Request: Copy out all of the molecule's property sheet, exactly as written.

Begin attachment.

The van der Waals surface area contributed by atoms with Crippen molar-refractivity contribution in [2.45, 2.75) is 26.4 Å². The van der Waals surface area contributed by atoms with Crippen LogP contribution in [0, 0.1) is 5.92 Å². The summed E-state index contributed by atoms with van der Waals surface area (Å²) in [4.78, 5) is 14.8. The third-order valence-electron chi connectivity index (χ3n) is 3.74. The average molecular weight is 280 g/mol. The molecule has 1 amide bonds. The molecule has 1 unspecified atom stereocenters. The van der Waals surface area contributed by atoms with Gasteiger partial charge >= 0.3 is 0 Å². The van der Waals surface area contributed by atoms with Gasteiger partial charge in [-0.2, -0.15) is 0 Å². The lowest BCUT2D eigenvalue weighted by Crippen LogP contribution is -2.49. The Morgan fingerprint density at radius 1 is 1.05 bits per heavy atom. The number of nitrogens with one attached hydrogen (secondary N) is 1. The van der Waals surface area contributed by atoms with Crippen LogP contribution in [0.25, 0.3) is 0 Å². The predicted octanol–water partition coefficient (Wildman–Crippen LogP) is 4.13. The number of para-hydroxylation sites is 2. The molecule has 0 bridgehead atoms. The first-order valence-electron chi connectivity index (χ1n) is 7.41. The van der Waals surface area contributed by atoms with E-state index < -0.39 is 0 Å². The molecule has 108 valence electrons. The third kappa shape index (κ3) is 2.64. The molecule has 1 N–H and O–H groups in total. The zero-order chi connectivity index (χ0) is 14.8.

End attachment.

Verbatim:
The van der Waals surface area contributed by atoms with Crippen molar-refractivity contribution in [2.45, 2.75) is 26.4 Å². The van der Waals surface area contributed by atoms with Crippen LogP contribution in [0, 0.1) is 5.92 Å². The summed E-state index contributed by atoms with van der Waals surface area (Å²) in [4.78, 5) is 14.8. The third-order valence-electron chi connectivity index (χ3n) is 3.74. The average molecular weight is 280 g/mol. The molecule has 1 amide bonds. The molecule has 1 unspecified atom stereocenters. The van der Waals surface area contributed by atoms with Gasteiger partial charge >= 0.3 is 0 Å². The van der Waals surface area contributed by atoms with Gasteiger partial charge in [-0.2, -0.15) is 0 Å². The lowest BCUT2D eigenvalue weighted by Crippen LogP contribution is -2.49. The Morgan fingerprint density at radius 1 is 1.05 bits per heavy atom. The number of nitrogens with one attached hydrogen (secondary N) is 1. The van der Waals surface area contributed by atoms with Crippen LogP contribution in [0.25, 0.3) is 0 Å². The predicted octanol–water partition coefficient (Wildman–Crippen LogP) is 4.13. The number of para-hydroxylation sites is 2. The molecule has 0 bridgehead atoms. The first-order valence-electron chi connectivity index (χ1n) is 7.41. The van der Waals surface area contributed by atoms with E-state index < -0.39 is 0 Å². The molecule has 108 valence electrons. The third kappa shape index (κ3) is 2.64. The molecule has 1 N–H and O–H groups in total. The zero-order chi connectivity index (χ0) is 14.8.